4) What do you see as the top three security challenges enterprises face today?

Let's start with IoT. Connected devices are getting more powerful, cheaper, more "friendly" and more ubiquitous. Users expect just about everything will be controlled by an App. To do that, all of these devices need to be connected to the network and phone home. Unfortunately, the devices are all black-boxes. Short of spinning-up wire-shark, how do I know what connections my new printer is making? Where is my new air-conditioner getting software updates? This has significant implications in the Enterprise. Without universal device management, how do you know your devices are running up- to-date software? How do you know the passwords are properly managed? What happens when an employee with access to a device on your network from their phone gets terminated?

Second: It's often said that the Cloud is just somebody else’s computer. The Cloud is also a powerful tool. Deploying your infrastructure to the Cloud means that you don't need to worry about some of the traditional challenges of running a data-center. Yet there are some new things that you do need to worry about such as: How about configuration or software errors that give others access to your Cloud-hosted data? Is your data encrypted in a meaningful way on the Cloud platform? How can you verify this?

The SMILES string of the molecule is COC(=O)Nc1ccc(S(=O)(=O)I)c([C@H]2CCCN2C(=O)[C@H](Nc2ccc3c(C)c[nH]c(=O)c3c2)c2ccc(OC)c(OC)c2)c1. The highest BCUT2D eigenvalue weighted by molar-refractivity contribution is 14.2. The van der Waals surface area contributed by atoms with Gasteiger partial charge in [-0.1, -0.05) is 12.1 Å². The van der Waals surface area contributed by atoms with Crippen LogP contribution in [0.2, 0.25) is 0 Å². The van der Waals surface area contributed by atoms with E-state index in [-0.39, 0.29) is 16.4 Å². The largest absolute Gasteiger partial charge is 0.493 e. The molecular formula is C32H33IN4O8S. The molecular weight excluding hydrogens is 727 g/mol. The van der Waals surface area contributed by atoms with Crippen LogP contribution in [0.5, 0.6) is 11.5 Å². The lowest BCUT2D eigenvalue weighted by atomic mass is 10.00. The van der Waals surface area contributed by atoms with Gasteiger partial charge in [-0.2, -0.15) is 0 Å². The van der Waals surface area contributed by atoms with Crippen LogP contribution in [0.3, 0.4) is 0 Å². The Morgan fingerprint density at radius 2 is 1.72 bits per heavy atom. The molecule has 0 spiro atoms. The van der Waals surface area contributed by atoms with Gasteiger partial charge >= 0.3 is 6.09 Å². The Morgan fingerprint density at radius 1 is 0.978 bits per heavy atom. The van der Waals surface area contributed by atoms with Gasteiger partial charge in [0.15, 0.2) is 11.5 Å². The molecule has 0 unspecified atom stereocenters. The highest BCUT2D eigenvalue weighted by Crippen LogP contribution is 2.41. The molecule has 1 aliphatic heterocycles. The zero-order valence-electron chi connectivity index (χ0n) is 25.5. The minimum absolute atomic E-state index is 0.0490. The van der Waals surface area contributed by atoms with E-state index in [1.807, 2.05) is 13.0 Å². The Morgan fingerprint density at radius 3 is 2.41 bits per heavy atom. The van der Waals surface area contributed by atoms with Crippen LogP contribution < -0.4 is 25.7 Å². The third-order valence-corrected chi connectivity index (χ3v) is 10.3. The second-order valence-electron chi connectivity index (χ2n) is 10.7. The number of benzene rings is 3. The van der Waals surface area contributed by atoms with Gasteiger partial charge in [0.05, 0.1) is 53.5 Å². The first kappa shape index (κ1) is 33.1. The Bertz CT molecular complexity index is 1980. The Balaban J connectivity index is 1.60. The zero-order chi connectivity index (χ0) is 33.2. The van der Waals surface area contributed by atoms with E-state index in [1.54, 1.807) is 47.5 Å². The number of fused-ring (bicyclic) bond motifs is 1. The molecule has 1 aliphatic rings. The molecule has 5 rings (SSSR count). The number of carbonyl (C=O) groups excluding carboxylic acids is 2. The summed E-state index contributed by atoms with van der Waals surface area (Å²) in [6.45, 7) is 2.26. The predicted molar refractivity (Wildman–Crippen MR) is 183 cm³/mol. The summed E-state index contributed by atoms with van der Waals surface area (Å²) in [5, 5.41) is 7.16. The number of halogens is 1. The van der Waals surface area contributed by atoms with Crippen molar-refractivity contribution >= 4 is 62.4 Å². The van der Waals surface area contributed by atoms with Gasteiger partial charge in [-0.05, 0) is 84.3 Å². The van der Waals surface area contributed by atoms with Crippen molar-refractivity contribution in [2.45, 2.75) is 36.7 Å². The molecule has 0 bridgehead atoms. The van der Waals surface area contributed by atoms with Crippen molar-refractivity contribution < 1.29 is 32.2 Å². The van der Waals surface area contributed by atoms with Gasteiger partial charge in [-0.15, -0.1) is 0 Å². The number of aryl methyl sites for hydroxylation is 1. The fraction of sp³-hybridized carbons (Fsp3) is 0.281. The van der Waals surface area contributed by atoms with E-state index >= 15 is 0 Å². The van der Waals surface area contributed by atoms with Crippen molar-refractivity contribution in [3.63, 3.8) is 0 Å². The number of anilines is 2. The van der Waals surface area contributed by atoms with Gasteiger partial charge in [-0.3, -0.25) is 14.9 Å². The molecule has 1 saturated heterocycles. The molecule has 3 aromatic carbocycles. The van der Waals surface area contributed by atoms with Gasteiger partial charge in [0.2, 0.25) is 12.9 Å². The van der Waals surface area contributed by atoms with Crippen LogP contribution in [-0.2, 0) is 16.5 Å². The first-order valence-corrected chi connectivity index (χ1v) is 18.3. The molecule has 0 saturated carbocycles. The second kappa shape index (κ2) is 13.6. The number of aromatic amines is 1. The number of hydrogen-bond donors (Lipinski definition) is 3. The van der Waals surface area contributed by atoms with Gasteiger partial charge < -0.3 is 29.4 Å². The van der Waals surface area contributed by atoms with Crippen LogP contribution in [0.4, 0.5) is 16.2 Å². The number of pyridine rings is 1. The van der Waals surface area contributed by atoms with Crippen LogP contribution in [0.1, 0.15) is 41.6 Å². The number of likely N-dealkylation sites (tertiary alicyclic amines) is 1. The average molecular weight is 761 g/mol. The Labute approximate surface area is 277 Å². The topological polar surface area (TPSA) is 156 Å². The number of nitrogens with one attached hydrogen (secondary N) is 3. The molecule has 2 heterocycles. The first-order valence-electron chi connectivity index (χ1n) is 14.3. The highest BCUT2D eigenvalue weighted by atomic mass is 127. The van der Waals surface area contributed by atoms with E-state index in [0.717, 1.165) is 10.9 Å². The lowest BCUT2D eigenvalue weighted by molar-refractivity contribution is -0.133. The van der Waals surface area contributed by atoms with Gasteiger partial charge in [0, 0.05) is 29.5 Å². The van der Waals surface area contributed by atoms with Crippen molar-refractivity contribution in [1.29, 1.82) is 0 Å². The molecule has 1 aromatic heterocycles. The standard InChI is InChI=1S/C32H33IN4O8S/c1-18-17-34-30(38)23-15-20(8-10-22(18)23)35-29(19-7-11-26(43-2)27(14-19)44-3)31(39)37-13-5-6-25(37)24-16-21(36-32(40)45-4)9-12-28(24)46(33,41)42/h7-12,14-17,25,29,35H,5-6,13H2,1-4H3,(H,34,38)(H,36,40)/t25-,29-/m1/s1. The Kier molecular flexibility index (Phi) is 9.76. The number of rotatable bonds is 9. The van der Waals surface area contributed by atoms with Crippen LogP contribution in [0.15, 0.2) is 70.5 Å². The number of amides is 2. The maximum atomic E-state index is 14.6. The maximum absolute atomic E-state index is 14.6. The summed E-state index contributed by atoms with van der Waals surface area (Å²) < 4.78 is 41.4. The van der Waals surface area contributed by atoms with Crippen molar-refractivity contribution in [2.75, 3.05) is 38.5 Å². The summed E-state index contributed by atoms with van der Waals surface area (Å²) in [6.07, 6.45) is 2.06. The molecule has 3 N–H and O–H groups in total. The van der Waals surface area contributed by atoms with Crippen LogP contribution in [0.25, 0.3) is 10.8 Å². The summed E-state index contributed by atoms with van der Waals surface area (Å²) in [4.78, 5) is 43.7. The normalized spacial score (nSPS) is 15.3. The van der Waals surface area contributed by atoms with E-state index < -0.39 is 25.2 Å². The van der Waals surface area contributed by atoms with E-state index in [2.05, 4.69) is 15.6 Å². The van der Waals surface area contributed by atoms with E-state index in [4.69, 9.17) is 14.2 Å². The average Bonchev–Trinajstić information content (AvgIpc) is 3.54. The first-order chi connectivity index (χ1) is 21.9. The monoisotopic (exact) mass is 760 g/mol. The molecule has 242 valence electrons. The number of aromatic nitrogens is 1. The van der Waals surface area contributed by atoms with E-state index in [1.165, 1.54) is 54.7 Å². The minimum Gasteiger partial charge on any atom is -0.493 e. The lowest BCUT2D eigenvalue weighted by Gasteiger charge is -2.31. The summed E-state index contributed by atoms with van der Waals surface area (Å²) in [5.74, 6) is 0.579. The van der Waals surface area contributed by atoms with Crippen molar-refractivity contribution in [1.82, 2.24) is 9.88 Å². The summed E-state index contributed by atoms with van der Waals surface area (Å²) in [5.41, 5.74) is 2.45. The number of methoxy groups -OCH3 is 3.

Finally, the easiest to exploit and hardest to fix element in any security system is the human being. Many of the attacks in the news gained their foot-hold into the attacked system when a human took some action that, unbeknownst to them, was against their best interest. We as security practitioners have to draw a laser-thin line between being secure and enabling our employees to be productive. Carefully layered policies, systems and training go a long way. We just have to remember that all of our tools, software and protocols were designed by humans.

5) What do you enjoy most about your job as Director of Research?

I have been extremely fortunate throughout my career to have always found myself in the company of amazing teams of colleagues and peers. Farsight is no exception. We have a top-flight team comprised of some of the best minds in the field; every single day is a new adventure. The highlight of any day has to be that moment when the logic clicks into place and someone suddenly understands how visibility into passive DNS will help them defend their assets.